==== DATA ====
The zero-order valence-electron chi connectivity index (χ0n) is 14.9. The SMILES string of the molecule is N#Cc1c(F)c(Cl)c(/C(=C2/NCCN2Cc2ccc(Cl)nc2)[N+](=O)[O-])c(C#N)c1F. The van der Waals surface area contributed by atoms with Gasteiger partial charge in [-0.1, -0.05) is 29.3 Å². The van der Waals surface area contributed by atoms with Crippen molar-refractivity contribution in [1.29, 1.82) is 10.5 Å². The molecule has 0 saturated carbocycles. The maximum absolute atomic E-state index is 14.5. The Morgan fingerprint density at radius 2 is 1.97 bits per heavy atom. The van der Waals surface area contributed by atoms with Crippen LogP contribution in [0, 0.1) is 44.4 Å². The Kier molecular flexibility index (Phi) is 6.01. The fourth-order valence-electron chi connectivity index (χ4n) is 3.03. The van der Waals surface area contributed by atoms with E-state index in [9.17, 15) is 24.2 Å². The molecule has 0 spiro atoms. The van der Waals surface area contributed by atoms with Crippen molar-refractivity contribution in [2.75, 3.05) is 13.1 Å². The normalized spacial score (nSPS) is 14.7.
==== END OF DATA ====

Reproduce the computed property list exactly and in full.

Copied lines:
The zero-order valence-electron chi connectivity index (χ0n) is 14.9. The SMILES string of the molecule is N#Cc1c(F)c(Cl)c(/C(=C2/NCCN2Cc2ccc(Cl)nc2)[N+](=O)[O-])c(C#N)c1F. The van der Waals surface area contributed by atoms with Gasteiger partial charge in [-0.1, -0.05) is 29.3 Å². The van der Waals surface area contributed by atoms with Crippen molar-refractivity contribution in [1.29, 1.82) is 10.5 Å². The molecule has 0 saturated carbocycles. The maximum absolute atomic E-state index is 14.5. The Morgan fingerprint density at radius 2 is 1.97 bits per heavy atom. The van der Waals surface area contributed by atoms with Crippen LogP contribution in [0, 0.1) is 44.4 Å². The Kier molecular flexibility index (Phi) is 6.01. The fourth-order valence-electron chi connectivity index (χ4n) is 3.03. The van der Waals surface area contributed by atoms with E-state index in [9.17, 15) is 24.2 Å². The molecule has 0 spiro atoms. The van der Waals surface area contributed by atoms with Crippen molar-refractivity contribution in [2.75, 3.05) is 13.1 Å². The normalized spacial score (nSPS) is 14.7.